February 27, 2012 — Experts at two medical schools have found links between Propecia and sexual side effects that could be permanent. The hair-loss drug has been linked to persistent erectile dysfunction, clinical depression, breast cancer, and aggressive prostate cancer, prompting hundreds of men to file a Propecia lawsuit against the pharmaceutical company Merck & Co. Although there is growing evidence linking Propecia to severe, life-threatening side effects, millions of men who are taking this drug may be unaware of the possible risks.
Propecia (finasteride) was approved by the U.S. Food and Drug Administration (FDA) in 1997 to treat the symptoms of male patten baldness. It was originally developed in 5-mg doses to treat enlarged prostate (sold under the brand-name Proscar). Doctors noticed that a side effect of Proscar was hair growth, and soon, finasteride was re-branded as Propecia and sold in 1-mg doses to treat male-pattern baldness.
Unfortunately, there is growing evidence that men taking finasteride may suffer severe sexual side effects.
One man leading the research is Dr. Michael Irwig, an assistant professor at George Washington University’s School of Medicine, and the Director for the University’s Center for Andrology. After several men reported that they had developed persistent sexual sexual side effects while taking Propecia, Dr. Irwig began investigating. He found an online support group for men suffering Propecia sexual side effects. Dr. Iwig then recruited 71 men from the website, and interviewed them.
What Dr. Irwig found was that 94% of the men suffered low libido, 92% suffered erectile dysfunction and decreased arousal, and 69% had problems reaching orgasm. They also reported a two-thirds reduction in sexual activity after using Propecia. Dr. Irwig’s research found that Propecia side effects may include erectile dysfunction, impotence, greatly reduced libido, testicular pain, difficulty reaching orgasm, and a condition called gynecomastia (over-growth of male breast tissue). There is no known cure for many of these severe sexual health problems.
Even though many men have reported severe side effects, prior to Dr. Irwig’s study, the topic of persistent sexual health issues related to Propecia had not received much attention. After Dr. Irwig published his study in the Journal of Sexual Medicine, another doctor decided to investigate. Dr. Abdulmaged M. Traish of Boston University School of Medicine led a second study of Propecia sexual side effects. His review found that men who took Propecia suffered erectile dysfunction, reduced ejaculation, and reduced semen volume — symptoms that persisted even after the medication was stopped. The results of the study were published in the Journal of Sexual Medicine.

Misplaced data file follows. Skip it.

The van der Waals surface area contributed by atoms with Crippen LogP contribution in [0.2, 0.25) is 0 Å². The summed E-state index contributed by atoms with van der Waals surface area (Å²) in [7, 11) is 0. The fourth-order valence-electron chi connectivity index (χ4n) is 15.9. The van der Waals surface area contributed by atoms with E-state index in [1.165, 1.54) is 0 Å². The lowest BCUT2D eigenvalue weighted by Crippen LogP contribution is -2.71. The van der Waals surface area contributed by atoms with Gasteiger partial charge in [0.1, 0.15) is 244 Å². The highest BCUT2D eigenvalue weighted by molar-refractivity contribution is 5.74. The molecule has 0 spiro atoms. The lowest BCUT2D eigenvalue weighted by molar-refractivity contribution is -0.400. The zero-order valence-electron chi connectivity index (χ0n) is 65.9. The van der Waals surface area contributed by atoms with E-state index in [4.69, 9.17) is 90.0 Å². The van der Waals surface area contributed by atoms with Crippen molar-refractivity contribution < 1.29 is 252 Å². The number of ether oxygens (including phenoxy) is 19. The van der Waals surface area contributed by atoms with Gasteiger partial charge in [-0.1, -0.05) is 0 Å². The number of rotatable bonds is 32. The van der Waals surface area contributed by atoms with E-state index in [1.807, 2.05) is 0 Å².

Evidence from these two experts adds to the growing evidence that Propecia can have devastating sexual side effects. Many are concerned that Merck actually had evidence that Propecia could cause long-lasting sexual side effects, but the company waited to make changes to the safety labeling in the United States. Several years ago, the United Kingdom and Sweden documented persistent sexual problems in men taking Propecia, and required that the labeling be updated to include this information. However, the company has only recently updated the safety labeling in the U.S. to warn of persistent sexual problems.
Even now, the safety labeling may still be inadequate to warn men of the variety of sexual side effects they may develop. Persistent erectile dysfunction is not the only sexual side effect that men have reported. There is also evidence that Propecia has the capacity to persistently change the brain’s chemistry. Propecia makes changes to the enzyme 5-alpha reductase. Dr. Irwig explains that, “finasteride is different because it can actually change the brain’s chemistry. The enzyme 5 alpha reductase is present in many areas of the brain. It is rare for a drug to have the capability to persistently change the brain’s chemistry.”
The problem is complicated by the fact that many doctors may be unaware that they are prescribing a medication that may cause persistent sexual dysfunction. The doctors prescribing the medication (typically dermatologists and general practitioners) may not be communicating with the doctors that treat the symptoms of Propecia side effects (urologists and endocrinologists).